You can also reviev the Notebook on Github.

Data Science: Performance of Pure Python vs Pandas vs Numpy

01. Intro & Imports

Data Science: Performance of Pure Python vs Pandas vs Numpy Notebook

In this notebook we will compare data processing speed of pure Python, Pandas and Numpy

In [1]:
# Python 3.6
import os
import sys
import gc
import random
import time
import numpy as np
import pandas as pd
import matplotlib.pyplot as plt
%matplotlib inline

02. Prepare dummy random dataset

In [2]:
# We will prepare artificial dataset that contains orders of the product.
# Each order will have random number of items ordered and random price within given range
dataset_python = []
range_products = [1,10000] # number of products in the dataset
range_orders = [1,20] # range of orders for product from which to select one random value
range_quantity = [1,100] # range of quantity in order from which to select one random value
range_price = [0.1,50.00] # range of product prices from which to select one random value
In [3]:
def generate_dummy_dataset(range_products,range_orders,products_quantity,products_price):
    generated_dataset = []
    for idx in range(range_products[0],range_products[1]):
        random_orders = random.randint(range_orders[0],range_orders[1]) 
        for odx in range(random_orders):
            quantity = random.randint(range_quantity[0],range_quantity[1])
            price = random.uniform(range_price[0],range_price[1])
            generated_dataset.append([idx,odx,quantity,price])
    return generated_dataset
In [4]:
dataset_python = generate_dummy_dataset(range_products,range_orders,range_quantity,range_price)
print ("Dataset size",len(dataset_python),"records\n")
print ('product_id,','product_order_num,','quantity,','price,')
dataset_python[0:3]
Dataset size 106122 records

product_id, product_order_num, quantity, price,
Out[4]:
[[1, 0, 29, 9.823151448371421],
 [1, 1, 18, 49.21229550643979],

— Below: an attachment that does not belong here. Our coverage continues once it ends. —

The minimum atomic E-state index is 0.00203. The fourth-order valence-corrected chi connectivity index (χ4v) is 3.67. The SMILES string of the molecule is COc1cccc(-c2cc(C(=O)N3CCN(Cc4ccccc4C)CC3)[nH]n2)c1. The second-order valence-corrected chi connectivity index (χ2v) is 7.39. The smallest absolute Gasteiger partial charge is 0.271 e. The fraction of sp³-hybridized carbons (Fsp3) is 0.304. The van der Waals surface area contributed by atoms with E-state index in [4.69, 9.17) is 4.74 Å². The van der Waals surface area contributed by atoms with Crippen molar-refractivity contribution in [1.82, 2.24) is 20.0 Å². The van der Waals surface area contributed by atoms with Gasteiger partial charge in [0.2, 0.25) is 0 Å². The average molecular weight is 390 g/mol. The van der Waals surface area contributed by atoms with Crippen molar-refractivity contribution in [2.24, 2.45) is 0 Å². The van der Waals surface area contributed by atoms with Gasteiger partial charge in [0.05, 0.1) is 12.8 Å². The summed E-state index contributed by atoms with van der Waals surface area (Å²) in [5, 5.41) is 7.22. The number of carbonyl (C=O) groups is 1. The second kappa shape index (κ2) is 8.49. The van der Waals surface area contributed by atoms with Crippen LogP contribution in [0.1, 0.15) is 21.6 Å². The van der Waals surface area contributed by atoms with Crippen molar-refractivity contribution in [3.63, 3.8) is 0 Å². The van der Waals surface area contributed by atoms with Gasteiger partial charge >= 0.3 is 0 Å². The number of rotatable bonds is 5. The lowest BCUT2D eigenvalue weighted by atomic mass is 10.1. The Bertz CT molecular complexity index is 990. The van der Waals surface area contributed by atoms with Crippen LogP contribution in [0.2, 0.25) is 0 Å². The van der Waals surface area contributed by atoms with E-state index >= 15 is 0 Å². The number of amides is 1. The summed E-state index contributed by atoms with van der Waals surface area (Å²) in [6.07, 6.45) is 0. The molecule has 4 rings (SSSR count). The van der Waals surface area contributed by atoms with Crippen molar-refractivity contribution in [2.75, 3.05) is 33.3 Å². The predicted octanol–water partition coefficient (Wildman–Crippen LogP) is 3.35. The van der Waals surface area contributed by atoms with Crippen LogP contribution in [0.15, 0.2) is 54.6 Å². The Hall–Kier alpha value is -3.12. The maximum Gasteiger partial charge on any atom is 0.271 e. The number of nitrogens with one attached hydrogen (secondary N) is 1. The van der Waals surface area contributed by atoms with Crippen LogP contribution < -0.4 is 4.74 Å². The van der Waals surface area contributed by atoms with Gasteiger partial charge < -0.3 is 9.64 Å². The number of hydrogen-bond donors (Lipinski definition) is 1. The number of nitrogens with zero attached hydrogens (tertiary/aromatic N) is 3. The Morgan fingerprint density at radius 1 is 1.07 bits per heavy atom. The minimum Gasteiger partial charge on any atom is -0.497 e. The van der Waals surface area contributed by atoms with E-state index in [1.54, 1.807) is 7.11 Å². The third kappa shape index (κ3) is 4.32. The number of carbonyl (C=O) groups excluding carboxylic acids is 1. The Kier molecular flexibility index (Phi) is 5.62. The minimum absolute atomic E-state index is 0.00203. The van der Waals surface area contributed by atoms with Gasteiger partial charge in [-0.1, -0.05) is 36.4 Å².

[1, 2, 86, 6.406249725444821]]

03a. Pure Python function (nested loops)

In [5]:
def gen_stats_python1(dataset_python):
    start = time.time()
    tag = 'Python ("nested loops")'
    product_stats = []
    unique_products = set([x[0] for x in dataset_python])
    for product_id in unique_products:
        product_items = [x for x in dataset_python if x[0]==product_id ]
        num_orders = len(product_items)
        total_quantity = 0
        total_price = 0
        for row in product_items:
            total_quantity += row[2]
            total_price += row[3]
        avg_price = float(total_price/num_orders)
        product_stats.append([int(product_id),int(num_orders),int(total_quantity),round(avg_price,2)])
    end = time.time()
    working_time = end-start
    return product_stats,working_time,tag

03b. Pure Python function (rolling sums)

In [6]:
def gen_stats_python2(dataset_python):
    start = time.time()
    tag = 'Python ("rolling sums")'
    dataset_python = sorted(dataset_python, key=lambda item: item[0])
    product_stats = []
    prev_product_id = dataset_python[0][0]
    num_orders = 0
    sum_quantity = 0
    sum_prices = 0
    for row in dataset_python:
        if row[0]==prev_product_id:
            num_orders += 1
            sum_quantity += row[2]
            sum_prices += row[3]